A new German project makes Android phones significantly more secure for business communications—this could change the way people use smartphones, entirely. The project, Bizztrust, creates virtual "work phones" on Android smartphones, and employs BlackBerry-style encryption to guarantee secure communications. The new product has the potential to create headaches for Research In Motion (RIM), which uses security as a major selling point for BlackBerrys.
Bizztrust is a modified version of the Android operating system that separates all installed applications into separate "work" and "personal" partitions. Control over apps in the "work" partition is handled by the end user's corporate IT team, which automatically updates and deletes work apps as needed. All software installed on Bizztrust-enabled Androids is automatically scanned before the user logs on to their company's network via VPN; if any irregularities are detected, the user will not be able to use compromised apps. Meanwhile, all data transmitted through the "work" virtual phone is automatically encrypted.
The modified Android software will debut on Tuesday, October 11 at the it-sa computer security show in Germany. Bizztrust is the end result of a joint effort by the Fraunhofer trade group and the Center for Advanced Security Research Darmstadt (CASED).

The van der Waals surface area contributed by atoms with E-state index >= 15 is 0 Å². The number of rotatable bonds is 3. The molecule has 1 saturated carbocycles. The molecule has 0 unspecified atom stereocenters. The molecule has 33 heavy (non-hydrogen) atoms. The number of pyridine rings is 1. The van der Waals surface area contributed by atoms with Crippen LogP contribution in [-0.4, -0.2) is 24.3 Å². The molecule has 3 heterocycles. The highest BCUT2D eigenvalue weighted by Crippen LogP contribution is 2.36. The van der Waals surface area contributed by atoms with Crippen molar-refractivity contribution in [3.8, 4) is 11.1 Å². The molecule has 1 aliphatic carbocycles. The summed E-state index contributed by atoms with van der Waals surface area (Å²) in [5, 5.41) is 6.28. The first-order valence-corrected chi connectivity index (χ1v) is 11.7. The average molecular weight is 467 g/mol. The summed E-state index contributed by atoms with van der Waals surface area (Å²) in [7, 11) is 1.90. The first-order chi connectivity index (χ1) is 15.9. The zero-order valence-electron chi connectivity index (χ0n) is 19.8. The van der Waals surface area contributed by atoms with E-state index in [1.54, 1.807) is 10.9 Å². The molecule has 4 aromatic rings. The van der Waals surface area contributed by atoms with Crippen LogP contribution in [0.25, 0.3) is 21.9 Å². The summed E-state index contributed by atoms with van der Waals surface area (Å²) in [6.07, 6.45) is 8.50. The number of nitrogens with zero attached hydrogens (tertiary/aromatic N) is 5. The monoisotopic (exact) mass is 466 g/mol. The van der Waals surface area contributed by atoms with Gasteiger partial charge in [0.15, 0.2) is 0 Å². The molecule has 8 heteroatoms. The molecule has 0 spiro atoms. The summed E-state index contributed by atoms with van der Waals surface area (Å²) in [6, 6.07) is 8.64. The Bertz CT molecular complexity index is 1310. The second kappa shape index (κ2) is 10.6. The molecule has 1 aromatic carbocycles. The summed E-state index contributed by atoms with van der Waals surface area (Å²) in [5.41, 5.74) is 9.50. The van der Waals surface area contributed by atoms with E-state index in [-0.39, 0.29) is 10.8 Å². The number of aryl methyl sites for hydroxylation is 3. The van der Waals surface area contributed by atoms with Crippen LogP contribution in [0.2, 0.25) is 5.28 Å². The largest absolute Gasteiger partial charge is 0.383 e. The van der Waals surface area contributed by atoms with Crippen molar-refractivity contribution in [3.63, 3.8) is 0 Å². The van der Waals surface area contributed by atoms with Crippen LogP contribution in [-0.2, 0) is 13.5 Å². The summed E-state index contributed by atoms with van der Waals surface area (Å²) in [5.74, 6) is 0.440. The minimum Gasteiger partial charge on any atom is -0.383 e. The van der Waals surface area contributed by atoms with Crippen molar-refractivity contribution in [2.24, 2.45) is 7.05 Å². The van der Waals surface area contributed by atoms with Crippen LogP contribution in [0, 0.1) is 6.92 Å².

According to CASED's Ahmad-Reza Sadeghi, the Android mod "significantly improves the security of today's mobile terminals at no cost to user-friendliness." Users toggle between their work and personal virtual phones by playing with a touchscreen slider; non-secure personal applications can be installed to their heart's content.
If Bizztrust ends up becoming a viable product, it could drastically reduce the number of mobile phones people use for work, and e-waste going to landfills. It's commonplace for corporate and government employees to have separate personal, work, and third-party phones, as any quick Google search demonstrates. The new phones could also include the capability to have separate voice numbers for work and personal use.
The two groups are hoping to monetize Bizztrust by using it as the central component in a full-on Android enterprise security platform. Once on the market, Bizztrust would work in tandem with integrated phone smartcards that would enable additional security measures. Fraunhofer is also working with undisclosed partner companies to create remote access tools that would allow corporate IT staff to install, update, and delete smartphone apps remotely without going through app stores.
This announcement is just one more headache for RIM, which has been dealing with disappointing sales in Europe and an unenthusiastic consumer reaction to their PlayBook tablet. This morning, millions of BlackBerry users in Europe, the Middle East, and Africa lost BlackBerry access when a RIM data center outside of London mysteriously went offline.